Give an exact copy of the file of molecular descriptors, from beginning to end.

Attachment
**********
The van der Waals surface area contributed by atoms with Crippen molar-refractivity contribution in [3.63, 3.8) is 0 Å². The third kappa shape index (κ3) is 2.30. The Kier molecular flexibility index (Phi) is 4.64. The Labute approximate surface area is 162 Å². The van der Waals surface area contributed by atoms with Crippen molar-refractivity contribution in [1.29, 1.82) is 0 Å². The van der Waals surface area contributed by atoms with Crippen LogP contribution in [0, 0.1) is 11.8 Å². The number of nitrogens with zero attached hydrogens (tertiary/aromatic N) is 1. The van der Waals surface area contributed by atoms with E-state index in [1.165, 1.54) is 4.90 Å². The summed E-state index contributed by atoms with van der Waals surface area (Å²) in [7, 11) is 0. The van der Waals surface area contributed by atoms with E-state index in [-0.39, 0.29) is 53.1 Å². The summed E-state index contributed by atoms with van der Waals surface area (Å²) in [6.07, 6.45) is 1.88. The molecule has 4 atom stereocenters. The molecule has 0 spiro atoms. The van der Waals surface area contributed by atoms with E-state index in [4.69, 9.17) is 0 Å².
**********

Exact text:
The van der Waals surface area contributed by atoms with Crippen molar-refractivity contribution in [3.63, 3.8) is 0 Å². The third kappa shape index (κ3) is 2.30. The Kier molecular flexibility index (Phi) is 4.64. The Labute approximate surface area is 162 Å². The van der Waals surface area contributed by atoms with Crippen molar-refractivity contribution in [1.29, 1.82) is 0 Å². The van der Waals surface area contributed by atoms with Crippen LogP contribution in [0, 0.1) is 11.8 Å². The number of nitrogens with zero attached hydrogens (tertiary/aromatic N) is 1. The van der Waals surface area contributed by atoms with E-state index in [1.165, 1.54) is 4.90 Å². The summed E-state index contributed by atoms with van der Waals surface area (Å²) in [7, 11) is 0. The van der Waals surface area contributed by atoms with E-state index in [-0.39, 0.29) is 53.1 Å². The summed E-state index contributed by atoms with van der Waals surface area (Å²) in [6.07, 6.45) is 1.88. The molecule has 4 atom stereocenters. The molecule has 0 spiro atoms. The van der Waals surface area contributed by atoms with E-state index in [4.69, 9.17) is 0 Å².